The winds arrived like no
wind I’d previously experienced.
Non-flying squirrels flew.
My son stood angled, laughing,
as it flattened his clothing,
parted his hair. Afterwards, the neighbors
stepping over limbs, climbing around
downed power lines, calling to each
other – sharing stories over
grilled meats in a communal meal
as they hurried to cook all that thawed.
Men roamed the streets like
Hollywood monsters, waving
their gas-powered chainsaws, and clearing
driveways. We waved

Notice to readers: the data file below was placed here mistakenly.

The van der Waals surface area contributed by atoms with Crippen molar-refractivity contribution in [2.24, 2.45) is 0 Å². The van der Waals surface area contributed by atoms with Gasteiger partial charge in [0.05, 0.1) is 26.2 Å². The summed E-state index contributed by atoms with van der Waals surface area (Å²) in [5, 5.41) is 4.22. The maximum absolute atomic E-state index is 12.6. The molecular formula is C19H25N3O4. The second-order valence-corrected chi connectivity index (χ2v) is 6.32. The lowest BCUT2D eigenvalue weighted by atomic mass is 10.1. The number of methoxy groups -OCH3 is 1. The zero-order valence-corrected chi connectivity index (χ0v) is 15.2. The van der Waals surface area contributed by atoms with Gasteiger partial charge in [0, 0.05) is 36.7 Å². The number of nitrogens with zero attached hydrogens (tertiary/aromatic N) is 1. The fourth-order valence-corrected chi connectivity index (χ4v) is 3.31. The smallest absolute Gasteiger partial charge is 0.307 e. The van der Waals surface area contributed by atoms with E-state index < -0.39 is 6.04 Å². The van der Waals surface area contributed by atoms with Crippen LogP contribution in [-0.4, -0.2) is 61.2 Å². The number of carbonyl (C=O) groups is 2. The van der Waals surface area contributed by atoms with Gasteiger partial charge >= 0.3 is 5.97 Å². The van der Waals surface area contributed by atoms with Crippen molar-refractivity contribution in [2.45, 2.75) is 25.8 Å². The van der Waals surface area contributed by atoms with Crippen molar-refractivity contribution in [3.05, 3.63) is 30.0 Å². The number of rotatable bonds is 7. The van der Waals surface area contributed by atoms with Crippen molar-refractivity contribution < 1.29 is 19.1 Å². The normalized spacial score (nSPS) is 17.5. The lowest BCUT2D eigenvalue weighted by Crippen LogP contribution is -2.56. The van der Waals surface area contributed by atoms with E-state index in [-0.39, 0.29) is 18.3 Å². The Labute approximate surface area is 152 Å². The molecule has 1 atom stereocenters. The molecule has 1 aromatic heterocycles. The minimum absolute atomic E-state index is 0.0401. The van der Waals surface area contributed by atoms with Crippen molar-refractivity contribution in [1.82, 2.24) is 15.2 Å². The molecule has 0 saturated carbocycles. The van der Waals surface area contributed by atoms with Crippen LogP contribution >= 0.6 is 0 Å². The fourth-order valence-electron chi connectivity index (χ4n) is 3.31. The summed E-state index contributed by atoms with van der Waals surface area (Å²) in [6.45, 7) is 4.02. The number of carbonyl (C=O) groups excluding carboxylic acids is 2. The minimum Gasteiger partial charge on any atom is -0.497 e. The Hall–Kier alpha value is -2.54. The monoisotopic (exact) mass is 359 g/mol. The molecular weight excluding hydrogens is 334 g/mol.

to trashmen, to linemen
from far away states, and for once
didn’t complain when
the yardmen powered up their
noisy blowers. The story took over our lives;
we forgot anniversaries
and television, bills and homework.
We wondered why we’d never shared a meal
with that family next-door, and promised
to continue the trend. We conserved
our cash, restricted our driving, and
sat on our porches to capture
a breeze, nodding to explorers
counting houses under trees. But then
the power came on, and
We went back inside.